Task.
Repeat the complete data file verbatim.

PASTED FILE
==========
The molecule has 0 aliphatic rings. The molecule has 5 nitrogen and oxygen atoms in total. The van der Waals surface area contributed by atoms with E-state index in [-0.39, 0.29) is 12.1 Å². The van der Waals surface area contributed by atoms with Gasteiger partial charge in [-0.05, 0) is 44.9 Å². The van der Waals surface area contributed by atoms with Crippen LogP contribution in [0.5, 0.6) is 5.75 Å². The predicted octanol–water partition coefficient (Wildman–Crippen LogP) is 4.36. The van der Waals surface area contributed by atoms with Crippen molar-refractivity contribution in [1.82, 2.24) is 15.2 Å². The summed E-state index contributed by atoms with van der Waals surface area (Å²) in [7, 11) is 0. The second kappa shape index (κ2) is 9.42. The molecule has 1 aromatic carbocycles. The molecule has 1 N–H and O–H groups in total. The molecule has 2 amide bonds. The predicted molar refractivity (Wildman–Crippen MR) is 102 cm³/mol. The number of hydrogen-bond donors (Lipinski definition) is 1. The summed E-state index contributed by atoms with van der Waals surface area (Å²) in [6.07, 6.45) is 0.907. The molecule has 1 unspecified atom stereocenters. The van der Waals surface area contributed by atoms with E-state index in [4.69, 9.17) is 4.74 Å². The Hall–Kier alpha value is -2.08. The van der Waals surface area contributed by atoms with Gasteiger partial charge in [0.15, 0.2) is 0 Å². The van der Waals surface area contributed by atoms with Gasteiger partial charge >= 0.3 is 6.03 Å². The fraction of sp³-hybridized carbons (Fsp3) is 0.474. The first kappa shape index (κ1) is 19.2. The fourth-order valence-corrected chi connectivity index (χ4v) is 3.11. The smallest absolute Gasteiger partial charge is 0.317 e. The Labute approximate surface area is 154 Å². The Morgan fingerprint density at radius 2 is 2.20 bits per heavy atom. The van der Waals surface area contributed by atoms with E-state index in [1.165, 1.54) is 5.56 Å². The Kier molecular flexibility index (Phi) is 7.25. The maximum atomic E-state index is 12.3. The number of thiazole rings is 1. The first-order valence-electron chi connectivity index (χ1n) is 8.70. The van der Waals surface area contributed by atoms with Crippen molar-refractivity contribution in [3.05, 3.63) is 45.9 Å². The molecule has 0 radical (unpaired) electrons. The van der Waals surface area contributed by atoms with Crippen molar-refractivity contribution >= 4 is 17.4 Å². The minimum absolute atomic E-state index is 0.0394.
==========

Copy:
The molecule has 0 aliphatic rings. The molecule has 5 nitrogen and oxygen atoms in total. The van der Waals surface area contributed by atoms with E-state index in [-0.39, 0.29) is 12.1 Å². The van der Waals surface area contributed by atoms with Gasteiger partial charge in [-0.05, 0) is 44.9 Å². The van der Waals surface area contributed by atoms with Crippen LogP contribution in [0.5, 0.6) is 5.75 Å². The predicted octanol–water partition coefficient (Wildman–Crippen LogP) is 4.36. The van der Waals surface area contributed by atoms with Crippen molar-refractivity contribution in [1.82, 2.24) is 15.2 Å². The summed E-state index contributed by atoms with van der Waals surface area (Å²) in [7, 11) is 0. The second kappa shape index (κ2) is 9.42. The molecule has 1 aromatic carbocycles. The molecule has 1 N–H and O–H groups in total. The molecule has 2 amide bonds. The predicted molar refractivity (Wildman–Crippen MR) is 102 cm³/mol. The number of hydrogen-bond donors (Lipinski definition) is 1. The summed E-state index contributed by atoms with van der Waals surface area (Å²) in [6.07, 6.45) is 0.907. The molecule has 1 unspecified atom stereocenters. The van der Waals surface area contributed by atoms with E-state index in [4.69, 9.17) is 4.74 Å². The Hall–Kier alpha value is -2.08. The van der Waals surface area contributed by atoms with Gasteiger partial charge in [0.15, 0.2) is 0 Å². The van der Waals surface area contributed by atoms with Gasteiger partial charge >= 0.3 is 6.03 Å². The fraction of sp³-hybridized carbons (Fsp3) is 0.474. The first kappa shape index (κ1) is 19.2. The fourth-order valence-corrected chi connectivity index (χ4v) is 3.11. The smallest absolute Gasteiger partial charge is 0.317 e. The Labute approximate surface area is 154 Å². The Morgan fingerprint density at radius 2 is 2.20 bits per heavy atom. The van der Waals surface area contributed by atoms with E-state index in [1.165, 1.54) is 5.56 Å². The Kier molecular flexibility index (Phi) is 7.25. The maximum atomic E-state index is 12.3. The number of thiazole rings is 1. The first-order valence-electron chi connectivity index (χ1n) is 8.70. The van der Waals surface area contributed by atoms with Crippen molar-refractivity contribution in [3.05, 3.63) is 45.9 Å². The molecule has 0 radical (unpaired) electrons. The van der Waals surface area contributed by atoms with Crippen molar-refractivity contribution >= 4 is 17.4 Å². The minimum absolute atomic E-state index is 0.0394.